Adaptive co-management brings together collaborative and adaptive approaches in pursuit of sustainable resource use and social–ecological resilience. Enthusiasm for this management approach, however, is countered by recent critiques regarding outcomes. A lack of evidence from consistent evaluation of adaptive co-management further exacerbates this situation. This paper revisits the issue of evaluation in natural resource management and recasts it in light of complex adaptive systems thinking. An evaluative framework for adaptive co-management is developed which directs attention toward three broad components: ecosystem conditions, livelihood outcomes and process and institutional conditions. Scale-specific parameters are offered for each component to facilitate systematic learning from experience and encourage cross-site comparisons. Conclusions highlight the importance of systematically incorporating evaluation into the adaptive co-management process and recognize the challenge for resource agencies and researchers to shift from a conventional to a complex adaptive system perspective.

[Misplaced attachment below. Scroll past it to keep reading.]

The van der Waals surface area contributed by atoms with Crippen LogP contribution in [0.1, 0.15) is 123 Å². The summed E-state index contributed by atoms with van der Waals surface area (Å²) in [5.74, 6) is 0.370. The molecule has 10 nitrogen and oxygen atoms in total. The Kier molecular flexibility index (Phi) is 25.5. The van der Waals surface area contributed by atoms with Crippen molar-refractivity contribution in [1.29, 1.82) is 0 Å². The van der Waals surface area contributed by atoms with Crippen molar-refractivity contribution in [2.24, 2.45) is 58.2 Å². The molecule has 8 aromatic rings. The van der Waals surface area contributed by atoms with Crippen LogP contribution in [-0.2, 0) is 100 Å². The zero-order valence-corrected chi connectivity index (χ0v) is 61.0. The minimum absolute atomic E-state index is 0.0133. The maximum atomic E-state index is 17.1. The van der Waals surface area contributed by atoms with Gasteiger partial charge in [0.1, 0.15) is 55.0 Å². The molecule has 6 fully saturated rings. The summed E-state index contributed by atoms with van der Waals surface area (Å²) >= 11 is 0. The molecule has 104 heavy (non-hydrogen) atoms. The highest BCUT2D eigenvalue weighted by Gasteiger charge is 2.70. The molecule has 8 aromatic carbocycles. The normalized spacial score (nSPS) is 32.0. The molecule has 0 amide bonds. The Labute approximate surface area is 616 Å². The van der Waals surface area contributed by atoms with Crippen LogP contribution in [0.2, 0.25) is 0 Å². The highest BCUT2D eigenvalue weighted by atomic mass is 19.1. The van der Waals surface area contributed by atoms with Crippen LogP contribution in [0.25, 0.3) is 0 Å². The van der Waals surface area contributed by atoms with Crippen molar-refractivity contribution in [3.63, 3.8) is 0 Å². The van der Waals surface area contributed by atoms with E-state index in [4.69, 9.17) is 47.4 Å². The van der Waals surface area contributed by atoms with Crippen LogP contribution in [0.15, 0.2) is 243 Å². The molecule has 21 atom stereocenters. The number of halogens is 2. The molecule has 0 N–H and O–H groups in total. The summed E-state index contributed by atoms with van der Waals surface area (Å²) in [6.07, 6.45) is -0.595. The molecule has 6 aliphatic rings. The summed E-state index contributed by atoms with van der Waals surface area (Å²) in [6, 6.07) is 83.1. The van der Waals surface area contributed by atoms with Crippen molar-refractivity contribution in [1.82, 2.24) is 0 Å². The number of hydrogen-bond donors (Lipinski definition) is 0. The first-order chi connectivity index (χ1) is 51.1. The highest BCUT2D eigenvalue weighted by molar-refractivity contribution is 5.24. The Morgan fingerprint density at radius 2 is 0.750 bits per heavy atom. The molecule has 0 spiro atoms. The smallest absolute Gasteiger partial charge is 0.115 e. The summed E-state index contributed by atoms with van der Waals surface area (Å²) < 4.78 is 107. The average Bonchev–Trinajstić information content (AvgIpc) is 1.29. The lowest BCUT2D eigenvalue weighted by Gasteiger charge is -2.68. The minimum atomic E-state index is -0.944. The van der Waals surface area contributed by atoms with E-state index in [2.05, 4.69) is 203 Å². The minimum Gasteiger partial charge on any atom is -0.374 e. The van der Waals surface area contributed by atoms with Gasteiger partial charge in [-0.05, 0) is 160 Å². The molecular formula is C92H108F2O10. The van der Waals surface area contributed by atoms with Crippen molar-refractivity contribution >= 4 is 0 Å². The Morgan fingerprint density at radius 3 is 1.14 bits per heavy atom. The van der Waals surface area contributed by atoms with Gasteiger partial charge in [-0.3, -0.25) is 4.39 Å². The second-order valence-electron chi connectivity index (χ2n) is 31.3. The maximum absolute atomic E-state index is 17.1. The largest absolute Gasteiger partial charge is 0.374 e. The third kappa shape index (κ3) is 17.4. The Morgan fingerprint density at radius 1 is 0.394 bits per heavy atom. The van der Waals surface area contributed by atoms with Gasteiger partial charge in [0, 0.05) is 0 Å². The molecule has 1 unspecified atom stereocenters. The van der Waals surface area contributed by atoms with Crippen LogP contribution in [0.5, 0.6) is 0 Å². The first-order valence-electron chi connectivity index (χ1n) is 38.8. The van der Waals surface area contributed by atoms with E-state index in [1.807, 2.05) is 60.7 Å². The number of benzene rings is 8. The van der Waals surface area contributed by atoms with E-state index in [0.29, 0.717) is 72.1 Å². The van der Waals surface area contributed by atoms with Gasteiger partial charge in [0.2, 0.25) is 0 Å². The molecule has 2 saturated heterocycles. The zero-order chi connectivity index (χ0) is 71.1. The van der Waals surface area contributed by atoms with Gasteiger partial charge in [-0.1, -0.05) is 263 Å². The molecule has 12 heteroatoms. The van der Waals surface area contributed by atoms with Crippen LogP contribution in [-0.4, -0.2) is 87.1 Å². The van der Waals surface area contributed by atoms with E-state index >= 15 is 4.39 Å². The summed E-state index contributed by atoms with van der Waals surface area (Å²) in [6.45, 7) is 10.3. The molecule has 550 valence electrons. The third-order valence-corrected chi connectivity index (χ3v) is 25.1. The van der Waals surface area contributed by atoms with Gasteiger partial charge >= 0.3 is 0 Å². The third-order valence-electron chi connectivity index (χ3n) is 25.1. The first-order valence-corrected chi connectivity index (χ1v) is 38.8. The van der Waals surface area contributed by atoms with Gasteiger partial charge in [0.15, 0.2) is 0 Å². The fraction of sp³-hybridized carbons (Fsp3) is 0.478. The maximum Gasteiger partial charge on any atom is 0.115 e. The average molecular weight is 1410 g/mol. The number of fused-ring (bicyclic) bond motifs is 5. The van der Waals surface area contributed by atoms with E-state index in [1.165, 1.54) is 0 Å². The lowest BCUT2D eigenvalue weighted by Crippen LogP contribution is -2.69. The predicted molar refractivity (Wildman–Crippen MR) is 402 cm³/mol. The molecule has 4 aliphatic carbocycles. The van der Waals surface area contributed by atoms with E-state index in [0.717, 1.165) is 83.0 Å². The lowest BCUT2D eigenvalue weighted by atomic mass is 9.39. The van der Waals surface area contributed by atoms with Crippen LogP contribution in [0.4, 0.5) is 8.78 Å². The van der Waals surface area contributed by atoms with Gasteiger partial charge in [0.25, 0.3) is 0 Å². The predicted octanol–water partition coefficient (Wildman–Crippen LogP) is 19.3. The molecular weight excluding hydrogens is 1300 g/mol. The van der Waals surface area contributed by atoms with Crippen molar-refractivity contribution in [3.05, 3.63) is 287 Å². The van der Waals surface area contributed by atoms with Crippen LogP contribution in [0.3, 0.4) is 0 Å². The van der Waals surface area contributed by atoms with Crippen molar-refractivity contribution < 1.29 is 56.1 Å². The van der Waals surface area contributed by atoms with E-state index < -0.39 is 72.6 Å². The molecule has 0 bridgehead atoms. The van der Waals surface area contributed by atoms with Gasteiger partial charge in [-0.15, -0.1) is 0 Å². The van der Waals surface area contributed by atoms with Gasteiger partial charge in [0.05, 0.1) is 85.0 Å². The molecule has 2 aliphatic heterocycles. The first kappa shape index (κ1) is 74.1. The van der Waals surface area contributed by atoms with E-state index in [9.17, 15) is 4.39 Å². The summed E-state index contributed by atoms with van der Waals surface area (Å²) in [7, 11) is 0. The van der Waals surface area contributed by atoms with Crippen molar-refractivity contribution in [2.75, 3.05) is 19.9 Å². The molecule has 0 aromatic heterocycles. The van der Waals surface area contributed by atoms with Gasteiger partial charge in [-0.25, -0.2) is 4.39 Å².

Ecological Economics – Elsevier
Published: Feb 15, 2007
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